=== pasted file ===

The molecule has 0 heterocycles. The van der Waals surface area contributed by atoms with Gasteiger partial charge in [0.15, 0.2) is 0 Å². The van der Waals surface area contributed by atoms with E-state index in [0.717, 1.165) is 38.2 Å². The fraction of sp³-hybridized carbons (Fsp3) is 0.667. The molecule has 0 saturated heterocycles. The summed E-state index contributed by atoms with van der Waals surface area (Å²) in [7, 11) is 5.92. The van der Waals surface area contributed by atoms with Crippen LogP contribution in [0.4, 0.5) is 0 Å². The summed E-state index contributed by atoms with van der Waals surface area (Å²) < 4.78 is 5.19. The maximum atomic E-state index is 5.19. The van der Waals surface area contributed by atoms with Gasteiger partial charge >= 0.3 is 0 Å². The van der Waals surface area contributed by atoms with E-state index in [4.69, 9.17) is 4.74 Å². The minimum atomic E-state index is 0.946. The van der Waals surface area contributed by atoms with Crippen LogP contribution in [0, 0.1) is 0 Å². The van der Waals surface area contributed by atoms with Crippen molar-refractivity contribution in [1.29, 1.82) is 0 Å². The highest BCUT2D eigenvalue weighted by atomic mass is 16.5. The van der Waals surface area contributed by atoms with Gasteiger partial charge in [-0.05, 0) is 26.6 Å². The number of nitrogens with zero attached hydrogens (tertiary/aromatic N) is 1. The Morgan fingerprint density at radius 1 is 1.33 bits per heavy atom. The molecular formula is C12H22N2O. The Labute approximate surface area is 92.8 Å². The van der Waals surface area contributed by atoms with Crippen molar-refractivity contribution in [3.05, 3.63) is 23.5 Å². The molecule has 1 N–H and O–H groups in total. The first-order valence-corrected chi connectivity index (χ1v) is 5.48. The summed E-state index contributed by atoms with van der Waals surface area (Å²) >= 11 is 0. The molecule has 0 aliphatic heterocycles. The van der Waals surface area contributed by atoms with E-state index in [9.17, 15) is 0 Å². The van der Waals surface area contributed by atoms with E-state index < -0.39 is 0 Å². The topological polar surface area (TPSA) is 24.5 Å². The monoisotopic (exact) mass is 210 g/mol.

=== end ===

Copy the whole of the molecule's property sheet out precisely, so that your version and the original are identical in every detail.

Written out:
The molecule has 0 heterocycles. The van der Waals surface area contributed by atoms with Gasteiger partial charge in [0.15, 0.2) is 0 Å². The van der Waals surface area contributed by atoms with E-state index in [0.717, 1.165) is 38.2 Å². The fraction of sp³-hybridized carbons (Fsp3) is 0.667. The molecule has 0 saturated heterocycles. The summed E-state index contributed by atoms with van der Waals surface area (Å²) in [7, 11) is 5.92. The van der Waals surface area contributed by atoms with Crippen LogP contribution in [0.4, 0.5) is 0 Å². The summed E-state index contributed by atoms with van der Waals surface area (Å²) < 4.78 is 5.19. The maximum atomic E-state index is 5.19. The van der Waals surface area contributed by atoms with Gasteiger partial charge >= 0.3 is 0 Å². The van der Waals surface area contributed by atoms with E-state index in [4.69, 9.17) is 4.74 Å². The minimum atomic E-state index is 0.946. The van der Waals surface area contributed by atoms with Crippen LogP contribution in [0, 0.1) is 0 Å². The van der Waals surface area contributed by atoms with Crippen molar-refractivity contribution in [1.29, 1.82) is 0 Å². The highest BCUT2D eigenvalue weighted by atomic mass is 16.5. The van der Waals surface area contributed by atoms with Gasteiger partial charge in [-0.05, 0) is 26.6 Å². The number of nitrogens with zero attached hydrogens (tertiary/aromatic N) is 1. The Morgan fingerprint density at radius 1 is 1.33 bits per heavy atom. The molecular formula is C12H22N2O. The Labute approximate surface area is 92.8 Å². The van der Waals surface area contributed by atoms with Crippen molar-refractivity contribution in [3.05, 3.63) is 23.5 Å². The molecule has 1 N–H and O–H groups in total. The first-order valence-corrected chi connectivity index (χ1v) is 5.48. The summed E-state index contributed by atoms with van der Waals surface area (Å²) >= 11 is 0. The molecule has 0 aliphatic heterocycles. The van der Waals surface area contributed by atoms with E-state index in [9.17, 15) is 0 Å². The van der Waals surface area contributed by atoms with E-state index < -0.39 is 0 Å². The topological polar surface area (TPSA) is 24.5 Å². The monoisotopic (exact) mass is 210 g/mol.